Step aside for luxury mobiles

It’s all go for the world’s most expensive mobile phone

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By  John Irish Published  March 31, 2004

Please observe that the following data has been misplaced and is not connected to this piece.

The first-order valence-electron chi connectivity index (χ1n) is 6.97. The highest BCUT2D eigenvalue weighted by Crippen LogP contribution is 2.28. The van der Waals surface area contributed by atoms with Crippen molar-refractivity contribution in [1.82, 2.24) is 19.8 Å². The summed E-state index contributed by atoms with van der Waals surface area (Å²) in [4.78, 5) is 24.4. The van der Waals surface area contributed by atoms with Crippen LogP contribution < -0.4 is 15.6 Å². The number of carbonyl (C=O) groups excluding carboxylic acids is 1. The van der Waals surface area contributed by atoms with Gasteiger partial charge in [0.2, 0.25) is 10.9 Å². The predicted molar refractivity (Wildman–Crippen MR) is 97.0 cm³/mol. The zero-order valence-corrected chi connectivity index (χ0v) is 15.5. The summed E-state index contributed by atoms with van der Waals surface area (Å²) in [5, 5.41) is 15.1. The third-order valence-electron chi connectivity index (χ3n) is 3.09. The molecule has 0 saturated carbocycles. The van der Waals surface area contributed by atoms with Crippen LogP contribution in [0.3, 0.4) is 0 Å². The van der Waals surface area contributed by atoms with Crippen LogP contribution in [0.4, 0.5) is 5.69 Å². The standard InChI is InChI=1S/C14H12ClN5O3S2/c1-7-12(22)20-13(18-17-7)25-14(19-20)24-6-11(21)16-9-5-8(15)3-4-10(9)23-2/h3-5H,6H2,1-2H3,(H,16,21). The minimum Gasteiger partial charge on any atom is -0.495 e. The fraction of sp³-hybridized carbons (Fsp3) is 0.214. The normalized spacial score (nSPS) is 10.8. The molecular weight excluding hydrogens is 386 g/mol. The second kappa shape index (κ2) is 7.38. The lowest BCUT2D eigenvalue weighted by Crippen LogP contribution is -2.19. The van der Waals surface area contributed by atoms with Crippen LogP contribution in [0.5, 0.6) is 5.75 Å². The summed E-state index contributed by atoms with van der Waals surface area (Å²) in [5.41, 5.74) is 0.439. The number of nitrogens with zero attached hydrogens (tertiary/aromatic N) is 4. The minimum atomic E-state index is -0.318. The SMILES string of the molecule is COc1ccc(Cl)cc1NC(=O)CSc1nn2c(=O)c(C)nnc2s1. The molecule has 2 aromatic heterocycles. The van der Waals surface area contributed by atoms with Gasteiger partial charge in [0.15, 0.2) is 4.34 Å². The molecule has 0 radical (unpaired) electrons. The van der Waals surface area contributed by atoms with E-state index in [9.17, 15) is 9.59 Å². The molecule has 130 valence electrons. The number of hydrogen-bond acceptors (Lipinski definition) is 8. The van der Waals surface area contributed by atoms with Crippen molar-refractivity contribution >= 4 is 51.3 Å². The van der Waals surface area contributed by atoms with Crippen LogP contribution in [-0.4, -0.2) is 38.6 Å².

What do celebrities David Beckham, Gwenyth Paltrow and Madonna all have in common? They possess a Vertu phone. If you haven’t heard of it, don’t panic. This is not your run of the mill street communication tool. The Vertu phone, which recently entered the Kuwaiti, UAE and Qatari markets, is the telecommunications equivalent of a Cartier watch. The idea behind this instrument, as the company likes to refer to it, is a phone catering more to the luxury goods buyer than just a mere tool for communications. The handset is handcrafted like the best Swiss watches, featuring sapphire crystal screens and ruby bearings, and is available in stainless steel, 18 carat yellow or white gold and platinum. As for price, it’s not your average retail mobile. This ‘instrument’ ranges from Dhs25,000 (US $6,800) to over Dhs115,000 ($31,300). “Vertu will appeal to people who like crafts, luxury watches and who want nice accessories, not just rich people who have money,” says Alexandra Lingeri-Gardon, Vertu’s PR Manager, Europe. In existence for over two years, the Vertu phone is the brainchild of former Nokia design guru, Frank Nouvo, and is the Finnish outfits luxury brand subsidiary. So will it take off in the Gulf? Vertu is hoping to tap into the region’s reputation for big spending. However, Lingeri-Gardon remains cautious when it comes to sales figures or future unit sales, saying Vertu will be content to move around 20,000 per year. Where the company believes it will work is in its appeal as a fashion accessory. Rather than attending mobile trade fairs, for example, Vertu exhibits at fashion shows or luxury brand events such as the watch world’s Basel Fair. Just as there is a market for luxury watches, pens or cars, the phone is there to stand out. As far as Vertu is concerned, there’s no need for the extra gadgets or downloadable ring tones. “You buy this for the best in audio, display and technology,” explains Lingeri-Gardon. “We don’t have cameras, because we don’t need them. We studied our client market and what they use the phone for. It’s an instrument of communication, so to receive, make calls and send SMS messages.” An area that may prove popular, is the phone’s concierge service. With a flick of a button, the caller can connect to a round-the-clock operator, who can organise anything from travel, restaurants and hotel bookings. One client was even able to get an audience with Queen Elizabeth. However, not everybody is convinced. Brand analyst, Sara Morgan, believes Vertu will eventually need to dumb down a little, if it is to succeed. “I think it will initially arouse curiosity, but in the GCC people will want more than just a fashion accessory. Yes, it will appeal, but Vertu will need to branch out and become less exclusive if it is to do well in the long term.” Ahlan! Glamour Editor, Mandie Gower agrees to a certain extent. She sees Vertu’s arrival in the Gulf market as a natural development with phone fans increasingly becoming fashion conscious. However, although Gower says it is unlikley to become a widespread phenomenon, she argues that if it does prove successful among the rich and famous other manufacturers may opt for a more stylish design. “If the slick, sophisticated design proves popular, I’ve no doubt that more budget-friendly brands will ditch the plastic fascias and imitate the design in the not-too-distant future,” says Gower. “After all, mobiles are now seen as a fashion accessory as well as an essential communication tool, and so if style icons like the Beckhams say classy, quality designs are trendy, expect mass market tastes to change pretty fast.”

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